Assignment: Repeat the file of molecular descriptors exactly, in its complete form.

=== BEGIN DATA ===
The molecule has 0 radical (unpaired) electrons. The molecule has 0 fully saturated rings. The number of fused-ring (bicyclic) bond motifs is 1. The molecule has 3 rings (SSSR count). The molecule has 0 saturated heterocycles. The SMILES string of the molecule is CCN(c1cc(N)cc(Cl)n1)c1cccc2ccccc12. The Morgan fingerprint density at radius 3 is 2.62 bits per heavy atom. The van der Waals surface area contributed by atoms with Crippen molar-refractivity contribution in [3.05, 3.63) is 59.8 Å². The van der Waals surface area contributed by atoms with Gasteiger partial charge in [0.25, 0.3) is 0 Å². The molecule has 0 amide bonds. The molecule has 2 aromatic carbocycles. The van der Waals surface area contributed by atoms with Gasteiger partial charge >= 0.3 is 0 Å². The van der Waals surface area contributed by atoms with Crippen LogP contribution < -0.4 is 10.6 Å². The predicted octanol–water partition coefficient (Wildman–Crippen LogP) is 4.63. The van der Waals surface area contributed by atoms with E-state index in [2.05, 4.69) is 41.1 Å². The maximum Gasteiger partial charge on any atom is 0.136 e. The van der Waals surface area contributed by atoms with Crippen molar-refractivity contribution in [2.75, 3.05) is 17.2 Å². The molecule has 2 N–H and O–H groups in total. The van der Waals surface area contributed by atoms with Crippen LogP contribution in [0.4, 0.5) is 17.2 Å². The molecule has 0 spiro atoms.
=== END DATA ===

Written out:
The molecule has 0 radical (unpaired) electrons. The molecule has 0 fully saturated rings. The number of fused-ring (bicyclic) bond motifs is 1. The molecule has 3 rings (SSSR count). The molecule has 0 saturated heterocycles. The SMILES string of the molecule is CCN(c1cc(N)cc(Cl)n1)c1cccc2ccccc12. The Morgan fingerprint density at radius 3 is 2.62 bits per heavy atom. The van der Waals surface area contributed by atoms with Crippen molar-refractivity contribution in [3.05, 3.63) is 59.8 Å². The van der Waals surface area contributed by atoms with Gasteiger partial charge in [0.25, 0.3) is 0 Å². The molecule has 0 amide bonds. The molecule has 2 aromatic carbocycles. The van der Waals surface area contributed by atoms with Gasteiger partial charge >= 0.3 is 0 Å². The van der Waals surface area contributed by atoms with Crippen LogP contribution < -0.4 is 10.6 Å². The predicted octanol–water partition coefficient (Wildman–Crippen LogP) is 4.63. The van der Waals surface area contributed by atoms with E-state index in [2.05, 4.69) is 41.1 Å². The maximum Gasteiger partial charge on any atom is 0.136 e. The van der Waals surface area contributed by atoms with Crippen molar-refractivity contribution in [2.75, 3.05) is 17.2 Å². The molecule has 2 N–H and O–H groups in total. The van der Waals surface area contributed by atoms with Crippen LogP contribution in [0.4, 0.5) is 17.2 Å². The molecule has 0 spiro atoms.